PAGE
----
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The political climate in Ukraine is extremely precarious as the situation in Debaltseve and the implementation of the Minsk peace accords indicate that Ukrainian President Petro Poroshenko is not fully in control in Kiev and his overall position is pretty shaky, says prominent American historian Stephen Cohen.
President Poroshenko is not a strong leader capable of implementing his own strategy, and on many key issues he is forced to depend on other people’s opinion, both inside and abroad, Stephen Cohen, a scholar of Russian studies at Princeton University and New York University, said during the recent John Batchelor Show — a radio news magazine hosted by American author and radio personality John Batchelor.
Implementing the hard-won Minsk accords may prove a near-impossible task for Poroshenko given the number of dyed-in-the-wool ultranationalists now in high places in Kiev in the wake of the recent parliamentary elections.
These people will under no circumstances talk to the pro-independence forces in Donbas.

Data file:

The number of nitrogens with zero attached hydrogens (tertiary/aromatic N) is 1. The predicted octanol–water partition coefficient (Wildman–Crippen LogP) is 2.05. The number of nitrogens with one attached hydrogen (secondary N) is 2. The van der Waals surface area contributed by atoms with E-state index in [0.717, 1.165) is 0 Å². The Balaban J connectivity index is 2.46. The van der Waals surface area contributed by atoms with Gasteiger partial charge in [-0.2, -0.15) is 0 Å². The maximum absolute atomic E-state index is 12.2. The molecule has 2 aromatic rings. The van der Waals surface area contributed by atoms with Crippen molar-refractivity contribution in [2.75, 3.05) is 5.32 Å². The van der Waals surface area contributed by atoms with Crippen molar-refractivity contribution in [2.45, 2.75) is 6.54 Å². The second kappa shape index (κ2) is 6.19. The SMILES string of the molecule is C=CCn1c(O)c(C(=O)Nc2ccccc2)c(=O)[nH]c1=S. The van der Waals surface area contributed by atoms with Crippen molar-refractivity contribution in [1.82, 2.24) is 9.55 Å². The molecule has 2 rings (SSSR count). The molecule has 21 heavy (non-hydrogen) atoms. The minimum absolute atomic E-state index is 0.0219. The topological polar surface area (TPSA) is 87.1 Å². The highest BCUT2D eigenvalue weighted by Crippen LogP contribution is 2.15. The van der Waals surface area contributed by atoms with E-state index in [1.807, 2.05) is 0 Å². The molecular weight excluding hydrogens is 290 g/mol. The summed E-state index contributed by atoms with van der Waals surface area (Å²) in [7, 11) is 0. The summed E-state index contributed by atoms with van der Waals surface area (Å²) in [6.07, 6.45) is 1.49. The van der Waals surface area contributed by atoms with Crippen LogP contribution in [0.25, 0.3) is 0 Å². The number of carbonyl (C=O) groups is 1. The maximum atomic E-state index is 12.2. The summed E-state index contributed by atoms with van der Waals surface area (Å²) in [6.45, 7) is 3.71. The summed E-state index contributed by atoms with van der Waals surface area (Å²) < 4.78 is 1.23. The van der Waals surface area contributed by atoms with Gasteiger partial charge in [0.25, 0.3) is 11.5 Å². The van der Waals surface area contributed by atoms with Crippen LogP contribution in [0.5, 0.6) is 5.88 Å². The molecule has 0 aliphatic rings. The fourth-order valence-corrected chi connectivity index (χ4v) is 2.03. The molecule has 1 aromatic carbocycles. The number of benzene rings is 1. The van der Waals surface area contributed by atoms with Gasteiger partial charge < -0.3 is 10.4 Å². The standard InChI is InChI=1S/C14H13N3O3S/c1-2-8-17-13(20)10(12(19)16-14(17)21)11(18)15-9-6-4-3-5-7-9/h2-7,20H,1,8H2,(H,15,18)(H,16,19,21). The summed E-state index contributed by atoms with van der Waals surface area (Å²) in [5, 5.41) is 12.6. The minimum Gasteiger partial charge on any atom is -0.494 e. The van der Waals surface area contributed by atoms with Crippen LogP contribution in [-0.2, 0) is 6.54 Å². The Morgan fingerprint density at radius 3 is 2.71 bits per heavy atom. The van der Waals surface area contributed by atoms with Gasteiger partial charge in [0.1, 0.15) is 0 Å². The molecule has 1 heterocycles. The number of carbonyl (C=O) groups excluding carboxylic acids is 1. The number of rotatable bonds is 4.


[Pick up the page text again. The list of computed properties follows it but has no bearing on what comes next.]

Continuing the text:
Moreover, the radical Right Sector organization said loud and clear that they did not recognize the terms of the ceasefire agreed in Minsk. The leaders of the volunteer battalions are no less determined to fight to the bitter end.
Hard as Poroshenko is trying to picture the Debaltseve debacle as a victory, few people are ready to buy it. The battalion commanders openly challenge the authority of their Commander-in-Chief, who, in turn, can do nothing about it because he and his government depend much on the volunteer units fighting in Donbas.
Whether there is a “fascist coup” now brewing in Kiev is hard to say, but the great deal of power wielded by the radicals is something Poroshenko and his friends in the US and the EU should really worry about, Stephen Cohen warned.
He sees Ukrainian Prime Minister Arseniy Yatsenyuk as the most viable candidate to replace Poroshenko. In a telephone linkup with the US Ambassador in Kiev, Geoffrey Pyatt, early last year Assistant Secretary of State for European and Eurasian Affairs Victoria Nuland mentioned Yatsenyuk as a good choice for Ukrainian Prime Minister.
Stephen Cohen believes that Washington still holds Yatsenyuk in very high regard as a man who knows how the economy works and could become the “IMF’s man” in Kiev.
What makes the present Ukrainian prime minister even more attractive to Washington is his hardline stance toward Moscow and a desire to build a wall around Ukraine to “defend” it from Russia, Stephen Cohen emphasized.
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